Erroneous news reports spread through West Virginia media last month saying the Mountain State’s number of active coal mines had dropped by half — from 184 in 2012 to 96 this year. However, the state Office of Miners’ Health, Safety and Training says 139 West Virginia mines reported production in August.
Nonetheless, a drop from 184 to 139 working mines is dismal, showing the relentless retreat of the industry in the Central Appalachian coalfield. Coal has declined greatly since the postwar era, when thousands of West Virginia mines employed 125,000 diggers.
“Those are direct jobs, the primary good-paying jobs,” state Coal Association President Bill Raney told MetroNews. “That’s devastating when you think we’re down to about 17,000 to 18,000 people digging coal today.” (However, his comment apparently didn’t include large numbers who work for independent mining contractors instead of mine owners.)
Most of the recent loss occurred in southern counties, while northern West Virginia’s mines remain stable, he said.
Official annual reports of the Office of Miners’ Health, Safety and Training (wvminesafety.org) say the state had 225 producing mines at the end of 2007 — and 219 at the end of 2010 — and 184 at the end of 2012 — and 139 in August of this year. The tally is counted by permits.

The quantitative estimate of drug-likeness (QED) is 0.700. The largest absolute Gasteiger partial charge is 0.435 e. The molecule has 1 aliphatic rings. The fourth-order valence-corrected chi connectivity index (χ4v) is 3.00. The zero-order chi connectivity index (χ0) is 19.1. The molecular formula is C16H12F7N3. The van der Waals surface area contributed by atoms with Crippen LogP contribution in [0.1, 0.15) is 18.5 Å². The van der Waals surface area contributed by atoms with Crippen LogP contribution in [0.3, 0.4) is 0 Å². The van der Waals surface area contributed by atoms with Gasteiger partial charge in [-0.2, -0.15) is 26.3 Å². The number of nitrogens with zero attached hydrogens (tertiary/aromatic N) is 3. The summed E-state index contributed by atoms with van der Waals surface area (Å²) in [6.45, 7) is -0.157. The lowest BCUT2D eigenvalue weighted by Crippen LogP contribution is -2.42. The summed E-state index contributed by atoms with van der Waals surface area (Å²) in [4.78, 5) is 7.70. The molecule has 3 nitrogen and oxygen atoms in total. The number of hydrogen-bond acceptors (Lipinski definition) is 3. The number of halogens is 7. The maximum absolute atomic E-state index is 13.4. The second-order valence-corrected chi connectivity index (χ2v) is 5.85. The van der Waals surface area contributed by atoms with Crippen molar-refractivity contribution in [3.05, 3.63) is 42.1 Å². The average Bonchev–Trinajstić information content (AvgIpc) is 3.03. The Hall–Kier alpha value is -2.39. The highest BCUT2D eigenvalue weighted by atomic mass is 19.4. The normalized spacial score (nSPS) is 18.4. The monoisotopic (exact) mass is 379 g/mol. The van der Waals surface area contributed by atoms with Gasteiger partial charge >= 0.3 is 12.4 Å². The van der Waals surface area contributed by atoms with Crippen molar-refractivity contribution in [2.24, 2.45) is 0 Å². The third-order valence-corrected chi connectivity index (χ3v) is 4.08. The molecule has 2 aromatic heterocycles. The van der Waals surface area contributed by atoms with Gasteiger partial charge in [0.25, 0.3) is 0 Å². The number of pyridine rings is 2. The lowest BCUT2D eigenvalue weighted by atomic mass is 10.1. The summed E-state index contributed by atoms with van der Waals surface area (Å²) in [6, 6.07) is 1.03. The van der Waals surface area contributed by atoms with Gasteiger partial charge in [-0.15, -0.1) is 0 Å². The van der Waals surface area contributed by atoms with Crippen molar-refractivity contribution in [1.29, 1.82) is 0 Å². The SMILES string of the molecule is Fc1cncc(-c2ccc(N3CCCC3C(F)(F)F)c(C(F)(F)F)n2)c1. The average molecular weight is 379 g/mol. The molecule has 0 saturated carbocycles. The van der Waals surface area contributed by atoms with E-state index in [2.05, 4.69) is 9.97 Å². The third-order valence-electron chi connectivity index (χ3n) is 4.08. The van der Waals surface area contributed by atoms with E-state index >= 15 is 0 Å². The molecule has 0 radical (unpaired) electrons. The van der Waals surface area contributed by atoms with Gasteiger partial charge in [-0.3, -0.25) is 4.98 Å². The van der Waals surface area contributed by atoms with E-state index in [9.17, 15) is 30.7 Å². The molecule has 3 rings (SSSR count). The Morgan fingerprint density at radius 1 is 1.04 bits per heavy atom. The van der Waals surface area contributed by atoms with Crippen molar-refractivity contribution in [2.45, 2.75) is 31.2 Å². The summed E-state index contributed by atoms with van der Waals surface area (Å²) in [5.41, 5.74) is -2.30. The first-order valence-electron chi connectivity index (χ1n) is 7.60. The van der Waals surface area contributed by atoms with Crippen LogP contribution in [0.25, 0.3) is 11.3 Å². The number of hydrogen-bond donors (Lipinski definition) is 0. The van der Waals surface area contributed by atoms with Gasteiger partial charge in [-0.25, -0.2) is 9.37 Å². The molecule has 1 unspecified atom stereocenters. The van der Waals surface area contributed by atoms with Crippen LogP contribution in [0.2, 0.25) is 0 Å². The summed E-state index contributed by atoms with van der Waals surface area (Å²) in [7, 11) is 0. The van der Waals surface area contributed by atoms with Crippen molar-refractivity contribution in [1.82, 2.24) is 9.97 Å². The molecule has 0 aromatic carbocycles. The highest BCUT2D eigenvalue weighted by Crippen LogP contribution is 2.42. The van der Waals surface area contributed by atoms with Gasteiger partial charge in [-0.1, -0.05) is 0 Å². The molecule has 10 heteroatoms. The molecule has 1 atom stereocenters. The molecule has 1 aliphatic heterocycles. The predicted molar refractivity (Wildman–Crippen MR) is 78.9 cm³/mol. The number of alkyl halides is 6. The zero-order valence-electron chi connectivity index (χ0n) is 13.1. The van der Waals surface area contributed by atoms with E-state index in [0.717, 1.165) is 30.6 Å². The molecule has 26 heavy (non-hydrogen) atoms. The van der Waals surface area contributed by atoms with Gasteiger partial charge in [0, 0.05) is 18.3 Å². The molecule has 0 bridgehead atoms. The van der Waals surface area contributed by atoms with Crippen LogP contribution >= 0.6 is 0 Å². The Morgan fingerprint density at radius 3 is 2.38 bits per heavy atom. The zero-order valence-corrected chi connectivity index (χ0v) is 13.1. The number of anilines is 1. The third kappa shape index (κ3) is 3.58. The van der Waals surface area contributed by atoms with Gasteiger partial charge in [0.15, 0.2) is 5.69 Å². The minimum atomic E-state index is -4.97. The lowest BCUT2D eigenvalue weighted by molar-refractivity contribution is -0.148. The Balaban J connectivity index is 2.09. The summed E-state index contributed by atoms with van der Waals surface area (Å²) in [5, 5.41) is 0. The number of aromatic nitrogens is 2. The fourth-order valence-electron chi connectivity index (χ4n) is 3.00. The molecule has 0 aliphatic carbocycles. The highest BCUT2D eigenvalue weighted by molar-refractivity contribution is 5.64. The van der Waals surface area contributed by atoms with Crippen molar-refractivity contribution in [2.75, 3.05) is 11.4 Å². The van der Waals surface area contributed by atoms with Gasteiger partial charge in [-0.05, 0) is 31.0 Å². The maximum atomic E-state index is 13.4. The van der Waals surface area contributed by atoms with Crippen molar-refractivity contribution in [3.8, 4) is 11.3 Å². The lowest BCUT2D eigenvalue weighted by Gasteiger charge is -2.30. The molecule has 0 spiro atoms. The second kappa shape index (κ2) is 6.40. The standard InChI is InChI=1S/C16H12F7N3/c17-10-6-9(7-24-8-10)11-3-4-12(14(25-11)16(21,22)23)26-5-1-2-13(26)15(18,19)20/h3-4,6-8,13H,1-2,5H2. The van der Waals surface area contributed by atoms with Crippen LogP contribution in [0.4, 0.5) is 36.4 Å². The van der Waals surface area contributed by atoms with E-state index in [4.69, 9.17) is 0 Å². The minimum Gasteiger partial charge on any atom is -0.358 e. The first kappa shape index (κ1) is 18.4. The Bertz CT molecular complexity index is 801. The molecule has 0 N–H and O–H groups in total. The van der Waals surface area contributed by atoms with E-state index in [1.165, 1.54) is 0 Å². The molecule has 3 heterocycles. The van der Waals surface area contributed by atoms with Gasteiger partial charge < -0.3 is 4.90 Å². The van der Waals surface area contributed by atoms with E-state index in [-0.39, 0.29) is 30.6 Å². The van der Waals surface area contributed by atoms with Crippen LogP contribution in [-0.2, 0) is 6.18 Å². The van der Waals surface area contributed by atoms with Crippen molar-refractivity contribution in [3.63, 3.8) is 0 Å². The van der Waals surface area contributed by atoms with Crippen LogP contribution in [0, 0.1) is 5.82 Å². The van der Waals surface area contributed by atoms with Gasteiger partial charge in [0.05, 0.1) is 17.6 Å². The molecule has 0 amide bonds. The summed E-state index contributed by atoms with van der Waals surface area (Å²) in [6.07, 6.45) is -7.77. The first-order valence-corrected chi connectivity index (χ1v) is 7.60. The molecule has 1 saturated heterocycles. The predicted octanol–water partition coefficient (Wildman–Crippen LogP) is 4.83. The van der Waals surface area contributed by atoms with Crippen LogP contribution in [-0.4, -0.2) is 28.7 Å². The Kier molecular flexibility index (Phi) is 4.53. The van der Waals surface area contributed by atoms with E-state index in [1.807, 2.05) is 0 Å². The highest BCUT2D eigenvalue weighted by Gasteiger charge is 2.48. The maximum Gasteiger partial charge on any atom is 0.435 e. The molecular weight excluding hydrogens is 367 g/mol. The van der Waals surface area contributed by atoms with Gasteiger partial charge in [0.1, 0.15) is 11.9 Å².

The state figures indicate that West Virginia has lost 80 mines in the past four years.
It’s clear that southern West Virginia is suffering an unstoppable dwindling of King Coal. It’s happening because thick, easy-to-reach seams are gone, and only difficult seams remain. It’s happening because cheap western coal and booming Marcellus gas are grabbing most markets. It’s harder for Appalachia to compete. Mine closures inflict misery on coal-dependent communities. U.S. analysts predict that the decline will continue ruthlessly.
The Center for Business and Economic Research at Marshall university predicts that West Virginia coal production will fall 10 percent by 2020, then decline at a slower rate.
Most West Virginia politicians and industry leaders try to blame federal pollution controls for this loss — but pollution is just part of the picture.
State Senate President Jeff Kessler, D-Marshall, appointed a Senate task force named SCORE (Southern Coalfields Organizing and Revitalizing the Economy) to study the economic change and plan ways to adapt. Similarly, a group called What’s Next, West Virginia? is mapping the transition.
History may record the start of the 21st century as a period when southern West Virginia’s coal industry sank drastically, after a century of supremacy. The same pattern occurred in Wales and other former coal regions. It is past time for the state to prepare intelligently for the transformation.